Long story short: it’s okay to use drugs to augment one’s ability to improve oneself (especially if one has a disability that requires the use of drugs to bring mental functions within human normal), as a tool (yes, sometimes a crutch) to access mindsets you want to use but can’t invoke at will, or as a neutral form of recreation. Using drugs as a substitute for self-improvement so that one can stagnate without feeling bad about it is pathetic and not empowering at all.

I hope this post has been coherent, but I have an internal vocabulary that has developed in partial isolation, so if there is any confusion that you want resolved, please let me know.

It’s me again. Just a few notes:

  • One thing I always appreciate about EC is that he never makes a typo. I am awash in envy.
  • I have been shocked at how many commenters on the main post never have used pot. Either I am not as strange as I always thought I was, or this blog does not attract anything close to a representative cross-section of America.
  • I should have mentioned in the original post that the Federal government still regards pot as illegal. However, with its first confirmed former pot-head as President ( Clinton didn’t inhale, remember), and the “base” of the Democratic party as well as most reporters clearly in favor of Stoned America, I think the eventual legalization is a certainty.
  • Alcohol is not chemically addictive either, except for the minority of the population that doesn’t metabolize booze properly, those we call alcoholics. However, there are many alcohol addicts who are not alcoholics, and they are psychologically addicted, and seriously so. Psychological addiction to a drug can be and often is both indistinguishable from the physical kind, and just as destructive to them and those who depend on them.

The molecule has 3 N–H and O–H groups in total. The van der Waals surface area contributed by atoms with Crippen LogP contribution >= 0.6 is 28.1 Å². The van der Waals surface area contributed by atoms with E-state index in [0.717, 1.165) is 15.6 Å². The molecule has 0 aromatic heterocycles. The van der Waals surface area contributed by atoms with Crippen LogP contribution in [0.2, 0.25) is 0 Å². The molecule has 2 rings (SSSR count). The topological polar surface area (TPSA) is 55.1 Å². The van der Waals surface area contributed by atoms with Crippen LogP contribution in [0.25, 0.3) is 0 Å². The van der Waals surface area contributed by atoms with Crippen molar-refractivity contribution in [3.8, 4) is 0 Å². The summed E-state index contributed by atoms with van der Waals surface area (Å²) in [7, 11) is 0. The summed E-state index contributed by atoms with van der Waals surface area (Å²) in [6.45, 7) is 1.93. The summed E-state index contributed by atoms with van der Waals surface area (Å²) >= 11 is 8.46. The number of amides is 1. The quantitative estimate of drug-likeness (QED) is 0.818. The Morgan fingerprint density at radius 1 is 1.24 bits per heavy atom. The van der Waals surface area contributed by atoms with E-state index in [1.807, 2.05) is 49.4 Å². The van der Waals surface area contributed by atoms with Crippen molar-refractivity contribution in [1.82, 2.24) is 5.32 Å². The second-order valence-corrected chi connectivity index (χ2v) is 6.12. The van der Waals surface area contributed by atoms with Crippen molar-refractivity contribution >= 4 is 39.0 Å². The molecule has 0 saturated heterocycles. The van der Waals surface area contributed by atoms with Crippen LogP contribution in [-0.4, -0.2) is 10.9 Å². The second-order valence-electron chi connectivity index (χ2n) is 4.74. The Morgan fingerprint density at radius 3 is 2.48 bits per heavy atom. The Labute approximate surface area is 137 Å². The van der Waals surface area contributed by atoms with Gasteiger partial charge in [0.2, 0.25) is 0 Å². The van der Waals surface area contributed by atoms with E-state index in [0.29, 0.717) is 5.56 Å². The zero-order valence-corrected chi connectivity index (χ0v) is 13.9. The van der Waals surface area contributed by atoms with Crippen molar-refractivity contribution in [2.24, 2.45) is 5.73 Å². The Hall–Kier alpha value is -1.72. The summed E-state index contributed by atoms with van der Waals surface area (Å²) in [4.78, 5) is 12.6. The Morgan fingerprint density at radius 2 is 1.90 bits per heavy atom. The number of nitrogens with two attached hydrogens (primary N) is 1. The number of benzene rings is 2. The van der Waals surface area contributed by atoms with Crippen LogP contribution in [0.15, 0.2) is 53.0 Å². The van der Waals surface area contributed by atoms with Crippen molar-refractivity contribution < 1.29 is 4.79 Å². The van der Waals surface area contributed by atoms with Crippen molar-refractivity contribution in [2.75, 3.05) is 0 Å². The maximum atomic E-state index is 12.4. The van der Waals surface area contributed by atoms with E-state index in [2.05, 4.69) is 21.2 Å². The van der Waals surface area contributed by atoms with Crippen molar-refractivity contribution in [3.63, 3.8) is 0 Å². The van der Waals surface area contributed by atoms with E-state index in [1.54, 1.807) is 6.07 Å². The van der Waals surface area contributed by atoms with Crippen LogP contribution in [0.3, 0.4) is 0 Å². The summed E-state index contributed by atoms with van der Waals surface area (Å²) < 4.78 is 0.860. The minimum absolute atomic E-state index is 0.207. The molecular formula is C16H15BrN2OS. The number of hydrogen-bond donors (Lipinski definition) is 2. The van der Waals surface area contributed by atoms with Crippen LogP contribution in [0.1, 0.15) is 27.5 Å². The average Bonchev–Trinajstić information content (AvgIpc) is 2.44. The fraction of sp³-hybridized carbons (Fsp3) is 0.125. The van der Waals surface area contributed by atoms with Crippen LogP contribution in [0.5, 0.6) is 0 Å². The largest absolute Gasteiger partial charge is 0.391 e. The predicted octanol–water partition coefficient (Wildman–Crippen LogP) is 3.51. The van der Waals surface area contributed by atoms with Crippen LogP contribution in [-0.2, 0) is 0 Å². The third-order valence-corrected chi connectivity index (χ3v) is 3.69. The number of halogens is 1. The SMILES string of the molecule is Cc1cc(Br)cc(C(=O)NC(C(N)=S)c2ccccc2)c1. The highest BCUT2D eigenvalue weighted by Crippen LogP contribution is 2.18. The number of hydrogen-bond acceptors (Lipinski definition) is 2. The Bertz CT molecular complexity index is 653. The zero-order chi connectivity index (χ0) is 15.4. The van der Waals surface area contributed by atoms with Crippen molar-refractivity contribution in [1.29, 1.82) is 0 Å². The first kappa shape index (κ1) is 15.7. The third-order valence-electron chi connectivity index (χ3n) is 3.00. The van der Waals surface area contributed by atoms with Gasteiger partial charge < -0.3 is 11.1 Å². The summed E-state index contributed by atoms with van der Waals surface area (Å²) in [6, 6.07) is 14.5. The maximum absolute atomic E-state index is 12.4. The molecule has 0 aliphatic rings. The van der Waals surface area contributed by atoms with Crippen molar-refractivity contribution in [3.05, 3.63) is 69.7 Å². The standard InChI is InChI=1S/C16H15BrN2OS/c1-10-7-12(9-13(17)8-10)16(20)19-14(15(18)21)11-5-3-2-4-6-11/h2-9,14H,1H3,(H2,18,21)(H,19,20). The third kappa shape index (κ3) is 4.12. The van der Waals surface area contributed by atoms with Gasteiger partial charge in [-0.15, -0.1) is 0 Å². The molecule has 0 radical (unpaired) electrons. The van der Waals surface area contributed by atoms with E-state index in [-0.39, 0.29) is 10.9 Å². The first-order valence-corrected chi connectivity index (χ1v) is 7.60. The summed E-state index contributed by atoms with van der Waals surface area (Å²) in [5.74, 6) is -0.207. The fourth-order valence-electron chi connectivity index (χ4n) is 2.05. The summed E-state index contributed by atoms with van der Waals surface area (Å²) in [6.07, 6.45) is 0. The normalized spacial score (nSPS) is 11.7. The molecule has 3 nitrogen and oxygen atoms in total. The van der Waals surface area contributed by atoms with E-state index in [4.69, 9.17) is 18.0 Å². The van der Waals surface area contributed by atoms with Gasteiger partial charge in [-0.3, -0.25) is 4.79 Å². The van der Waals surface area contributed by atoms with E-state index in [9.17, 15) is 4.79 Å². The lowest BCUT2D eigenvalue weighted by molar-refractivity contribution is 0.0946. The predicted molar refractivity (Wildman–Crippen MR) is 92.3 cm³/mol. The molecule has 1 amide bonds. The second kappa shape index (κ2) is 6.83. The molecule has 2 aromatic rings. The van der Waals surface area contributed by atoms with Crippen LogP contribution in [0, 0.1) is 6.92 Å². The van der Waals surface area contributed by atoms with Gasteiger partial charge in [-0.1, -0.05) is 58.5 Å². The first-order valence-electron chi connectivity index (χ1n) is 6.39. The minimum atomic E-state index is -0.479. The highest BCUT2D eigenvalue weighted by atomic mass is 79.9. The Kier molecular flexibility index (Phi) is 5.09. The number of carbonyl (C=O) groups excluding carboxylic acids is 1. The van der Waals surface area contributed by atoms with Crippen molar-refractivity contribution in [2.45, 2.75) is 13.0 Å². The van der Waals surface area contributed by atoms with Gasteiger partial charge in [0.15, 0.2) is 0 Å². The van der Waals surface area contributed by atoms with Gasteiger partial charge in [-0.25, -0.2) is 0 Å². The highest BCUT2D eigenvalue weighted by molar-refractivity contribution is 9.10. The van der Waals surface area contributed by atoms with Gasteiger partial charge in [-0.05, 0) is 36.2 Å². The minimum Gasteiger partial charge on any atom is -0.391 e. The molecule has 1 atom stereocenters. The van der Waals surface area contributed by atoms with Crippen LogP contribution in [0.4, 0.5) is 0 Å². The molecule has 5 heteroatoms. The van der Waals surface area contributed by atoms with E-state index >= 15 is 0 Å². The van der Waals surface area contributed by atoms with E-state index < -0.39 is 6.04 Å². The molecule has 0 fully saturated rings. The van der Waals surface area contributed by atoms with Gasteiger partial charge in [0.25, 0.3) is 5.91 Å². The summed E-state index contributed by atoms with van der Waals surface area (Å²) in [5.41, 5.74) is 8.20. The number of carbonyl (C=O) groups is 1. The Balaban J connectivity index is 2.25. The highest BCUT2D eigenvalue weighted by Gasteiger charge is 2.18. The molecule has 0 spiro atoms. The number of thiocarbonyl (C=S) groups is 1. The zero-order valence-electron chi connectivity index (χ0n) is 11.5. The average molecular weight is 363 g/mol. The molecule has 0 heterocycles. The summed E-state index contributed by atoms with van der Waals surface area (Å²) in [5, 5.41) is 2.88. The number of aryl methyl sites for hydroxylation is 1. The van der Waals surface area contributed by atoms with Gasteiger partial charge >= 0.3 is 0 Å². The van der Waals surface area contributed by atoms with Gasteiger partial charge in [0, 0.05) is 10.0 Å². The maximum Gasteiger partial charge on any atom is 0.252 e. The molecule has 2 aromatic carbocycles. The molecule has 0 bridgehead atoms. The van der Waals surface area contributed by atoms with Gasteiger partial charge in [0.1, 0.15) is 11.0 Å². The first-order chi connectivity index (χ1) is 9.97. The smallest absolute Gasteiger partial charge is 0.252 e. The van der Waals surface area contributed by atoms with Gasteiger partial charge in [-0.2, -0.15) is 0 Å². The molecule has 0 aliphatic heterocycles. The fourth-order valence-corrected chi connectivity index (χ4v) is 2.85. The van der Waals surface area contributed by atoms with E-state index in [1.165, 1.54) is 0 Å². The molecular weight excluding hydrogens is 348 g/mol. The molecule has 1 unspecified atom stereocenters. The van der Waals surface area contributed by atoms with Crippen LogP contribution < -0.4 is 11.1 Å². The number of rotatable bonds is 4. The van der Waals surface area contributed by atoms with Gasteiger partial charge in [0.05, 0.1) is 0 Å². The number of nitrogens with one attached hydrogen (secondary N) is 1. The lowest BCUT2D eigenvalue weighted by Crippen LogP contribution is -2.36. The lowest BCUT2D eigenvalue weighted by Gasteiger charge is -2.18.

• I am dubious about the substantive beneficial effects of pot, John Lennon and Timothy Leary notwithstanding. The use of marijuana for genuine palliative purposes is obviously valid; it is also obviously being abused.
  • I endorse the Squid’s penultimate sentence, but I think that this kind of drug use should never be discussed without the adjective “irresponsible” prominently displayed. For this is why discouraging such use is a legitimate, indeed crucial, government function, and a function the government cannot perform while approving the conduct, and, as we all know is coming, profiting by it. The government has to promote responsible conduct from its citizens, because irresponsible conduct does material harm to society.

Is Immortality Unethical?

When a writer posits an intriguing theory and then fails to support it credibly, there are only a few alternate conclusions the reader can reach. One is that it is a viable theory, but the advocate didn’t have the skills to explain it. Another is that it is a mistaken theory, and the advocate is wrong. A third is that the failure of the writer to make a case for his theory shows how wrong it is.

A recent article in The Guardian is in the last category, I suspect. It is an argument so inadequate and dominated by flaccid rationalizations  that it nearly disproves the proposition it is supposedly defending. The thesis: “Immortality isn’t unethical.” Continue reading